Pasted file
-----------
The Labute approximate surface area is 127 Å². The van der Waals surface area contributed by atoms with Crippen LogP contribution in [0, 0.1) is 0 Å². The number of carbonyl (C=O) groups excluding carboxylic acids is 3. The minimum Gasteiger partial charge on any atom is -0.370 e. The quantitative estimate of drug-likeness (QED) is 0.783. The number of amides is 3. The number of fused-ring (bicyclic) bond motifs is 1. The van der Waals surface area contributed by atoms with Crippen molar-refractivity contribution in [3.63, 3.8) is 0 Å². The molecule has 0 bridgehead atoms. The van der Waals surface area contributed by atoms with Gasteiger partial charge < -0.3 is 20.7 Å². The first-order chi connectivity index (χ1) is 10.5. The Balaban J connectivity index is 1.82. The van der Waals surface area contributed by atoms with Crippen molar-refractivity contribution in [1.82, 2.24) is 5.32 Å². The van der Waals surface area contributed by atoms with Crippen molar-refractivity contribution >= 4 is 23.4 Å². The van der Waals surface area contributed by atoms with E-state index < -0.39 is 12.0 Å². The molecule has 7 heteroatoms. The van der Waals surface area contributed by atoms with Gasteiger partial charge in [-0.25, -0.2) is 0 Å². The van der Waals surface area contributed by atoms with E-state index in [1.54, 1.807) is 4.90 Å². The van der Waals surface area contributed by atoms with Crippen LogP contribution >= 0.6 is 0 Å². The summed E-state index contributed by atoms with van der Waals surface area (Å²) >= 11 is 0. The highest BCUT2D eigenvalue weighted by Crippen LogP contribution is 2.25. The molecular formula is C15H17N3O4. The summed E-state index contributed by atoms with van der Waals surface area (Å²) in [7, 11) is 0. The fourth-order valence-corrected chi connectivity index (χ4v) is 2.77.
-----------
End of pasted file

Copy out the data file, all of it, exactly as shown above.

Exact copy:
The Labute approximate surface area is 127 Å². The van der Waals surface area contributed by atoms with Crippen LogP contribution in [0, 0.1) is 0 Å². The number of carbonyl (C=O) groups excluding carboxylic acids is 3. The minimum Gasteiger partial charge on any atom is -0.370 e. The quantitative estimate of drug-likeness (QED) is 0.783. The number of amides is 3. The number of fused-ring (bicyclic) bond motifs is 1. The van der Waals surface area contributed by atoms with Crippen molar-refractivity contribution in [3.63, 3.8) is 0 Å². The molecule has 0 bridgehead atoms. The van der Waals surface area contributed by atoms with Gasteiger partial charge < -0.3 is 20.7 Å². The first-order chi connectivity index (χ1) is 10.5. The Balaban J connectivity index is 1.82. The van der Waals surface area contributed by atoms with Crippen molar-refractivity contribution in [1.82, 2.24) is 5.32 Å². The van der Waals surface area contributed by atoms with Crippen molar-refractivity contribution >= 4 is 23.4 Å². The van der Waals surface area contributed by atoms with E-state index < -0.39 is 12.0 Å². The molecule has 7 heteroatoms. The van der Waals surface area contributed by atoms with Gasteiger partial charge in [-0.25, -0.2) is 0 Å². The van der Waals surface area contributed by atoms with E-state index in [1.54, 1.807) is 4.90 Å². The van der Waals surface area contributed by atoms with Crippen LogP contribution >= 0.6 is 0 Å². The summed E-state index contributed by atoms with van der Waals surface area (Å²) >= 11 is 0. The highest BCUT2D eigenvalue weighted by Crippen LogP contribution is 2.25. The molecular formula is C15H17N3O4. The summed E-state index contributed by atoms with van der Waals surface area (Å²) in [7, 11) is 0. The fourth-order valence-corrected chi connectivity index (χ4v) is 2.77.